Arenas gave a simple, "Yes, sir" when Judge Richard Morin asked if he understood that he was pleading guilty to possessing a gun without a license, a felony charge that carries a maximum sentence of five years.
In the plea deal -- which Morin doesn't have to follow -- prosecutors will not seek more than six months in prison.
A source with knowledge of the investigation told FanHouse that Arenas may only receive probation unless something comes up in the pre-sentencing report that will be completed before Arenas is scheduled to be sentenced March 26.
"We are happy with the disposition," said Assistant U.S. Attorney Chris Kavanaugh.
Arenas and his lawyer, Ken Wainstein, refused to comment while entering and leaving the courthouse, but did release a statement shortly after the hearing.
"He accepted full responsibility for his actions, acknowledged that those actions were wrong and against the law, and has apologized to all who have been affected by his conduct," said Wainstein, in the statement. "Mr. Arenas appreciates the professionalism of the authorities handling this matter."
The troubles began, Kavanagh said, when Arenas got into an argument with Javaris Crittenton, referred to in the hearing as "the other player," over a card game on the team plane between late on Dec. 19 and into the early hours of Dec. 20.
"The other player suggested they have a fistfight," according the proffer of facts document read by Kavanagh. "Arenas declined, saying that he was too old to fistfight and instead that he would 'burn' the other player's vehicle and shoot him in the face."
Crittenton responded, Kavanagh said, by threatening to "shoot the (expletive) out" Arenas, including shooting him in his surgically-repaired knee.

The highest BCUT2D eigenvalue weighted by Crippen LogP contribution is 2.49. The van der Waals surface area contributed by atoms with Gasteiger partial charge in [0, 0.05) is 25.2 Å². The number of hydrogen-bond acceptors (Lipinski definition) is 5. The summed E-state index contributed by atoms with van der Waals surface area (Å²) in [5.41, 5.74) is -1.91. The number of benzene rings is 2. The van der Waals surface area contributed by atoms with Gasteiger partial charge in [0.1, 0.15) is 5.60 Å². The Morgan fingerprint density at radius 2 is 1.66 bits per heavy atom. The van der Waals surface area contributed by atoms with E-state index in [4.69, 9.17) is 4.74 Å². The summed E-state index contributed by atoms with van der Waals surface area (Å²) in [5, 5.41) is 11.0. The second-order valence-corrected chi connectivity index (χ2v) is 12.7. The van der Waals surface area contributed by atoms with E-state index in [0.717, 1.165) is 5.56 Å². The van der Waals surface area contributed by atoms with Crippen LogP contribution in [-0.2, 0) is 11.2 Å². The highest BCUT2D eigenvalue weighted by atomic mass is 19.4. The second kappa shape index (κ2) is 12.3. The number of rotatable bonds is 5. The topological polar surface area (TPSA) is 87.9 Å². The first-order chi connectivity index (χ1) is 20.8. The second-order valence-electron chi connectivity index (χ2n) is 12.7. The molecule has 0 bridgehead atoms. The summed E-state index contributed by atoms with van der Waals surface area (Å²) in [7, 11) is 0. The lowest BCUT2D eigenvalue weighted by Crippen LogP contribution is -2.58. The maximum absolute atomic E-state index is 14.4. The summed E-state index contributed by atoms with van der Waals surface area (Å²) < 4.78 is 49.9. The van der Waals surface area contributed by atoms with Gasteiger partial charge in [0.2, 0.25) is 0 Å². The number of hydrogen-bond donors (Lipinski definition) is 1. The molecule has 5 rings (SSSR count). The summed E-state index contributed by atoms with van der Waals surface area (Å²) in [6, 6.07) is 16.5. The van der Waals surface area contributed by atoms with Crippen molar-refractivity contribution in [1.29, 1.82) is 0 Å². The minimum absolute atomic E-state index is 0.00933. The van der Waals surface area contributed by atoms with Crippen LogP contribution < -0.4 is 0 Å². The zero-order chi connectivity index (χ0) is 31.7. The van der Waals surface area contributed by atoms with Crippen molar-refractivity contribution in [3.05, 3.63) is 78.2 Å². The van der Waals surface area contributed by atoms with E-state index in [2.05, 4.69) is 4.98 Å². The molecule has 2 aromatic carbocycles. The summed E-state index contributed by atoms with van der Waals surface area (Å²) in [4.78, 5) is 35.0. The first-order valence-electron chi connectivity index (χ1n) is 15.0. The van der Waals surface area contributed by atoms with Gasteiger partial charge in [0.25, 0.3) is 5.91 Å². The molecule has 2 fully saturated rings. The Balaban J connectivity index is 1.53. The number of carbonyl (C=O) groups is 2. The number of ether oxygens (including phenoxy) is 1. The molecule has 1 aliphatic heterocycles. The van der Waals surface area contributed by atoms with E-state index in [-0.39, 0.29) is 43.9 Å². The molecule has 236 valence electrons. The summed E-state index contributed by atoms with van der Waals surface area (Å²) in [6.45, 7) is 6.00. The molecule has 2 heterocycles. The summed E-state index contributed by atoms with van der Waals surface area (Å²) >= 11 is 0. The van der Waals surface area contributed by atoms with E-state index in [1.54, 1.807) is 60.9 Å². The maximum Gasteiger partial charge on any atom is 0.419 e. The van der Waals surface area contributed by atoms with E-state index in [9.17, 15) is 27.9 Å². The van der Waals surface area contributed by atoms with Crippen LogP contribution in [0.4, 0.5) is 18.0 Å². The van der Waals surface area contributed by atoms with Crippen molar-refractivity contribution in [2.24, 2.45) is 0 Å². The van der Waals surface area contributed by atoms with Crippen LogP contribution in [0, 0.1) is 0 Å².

On Dec. 21, Arenas arrived at Verizon Center with and walked over to Crittenton's locker. Arenas opened the backpack and placed four guns in front of Crittenton's locker with a note that said, "Pick 1."
"You said you were going to shoot me, so pick one," Arenas told Crittenton.
Crittenton said he didn't need Arenas' guns and that he had his own and then picked up one of the pistols and tossed it across the room.
Arenas told investigators both the incident on the plane and what happened in the locker room before practice were jokes.
Arenas, Kavanagh said, told an unidentified Wizards player to put the guns, now in a suitcase, into his car. When that player couldn't find Arenas' car in the parking garage, the player stored the guns in a secure spot.
Soon after, Wizards management found out that Arenas had brought guns the facility and told a member of the team's security personnel to secure the guns -- a .50-caliber gold-plated semi-automatic Desert Eagle, a 500 magnum Smith and Wesson revolver, .45 caliber, black semi-automatic Kimber Eclipse and a 9 mm Browning with an extended magazine -- and drive them to Virginia, where they were stored until the guns were turned over to investigators.
Crittenton, who was placed on paid leave by the Wizards, has not been charged, although his house was searched by investigators on Thursday. No guns were found, according to his attorney, Peter White.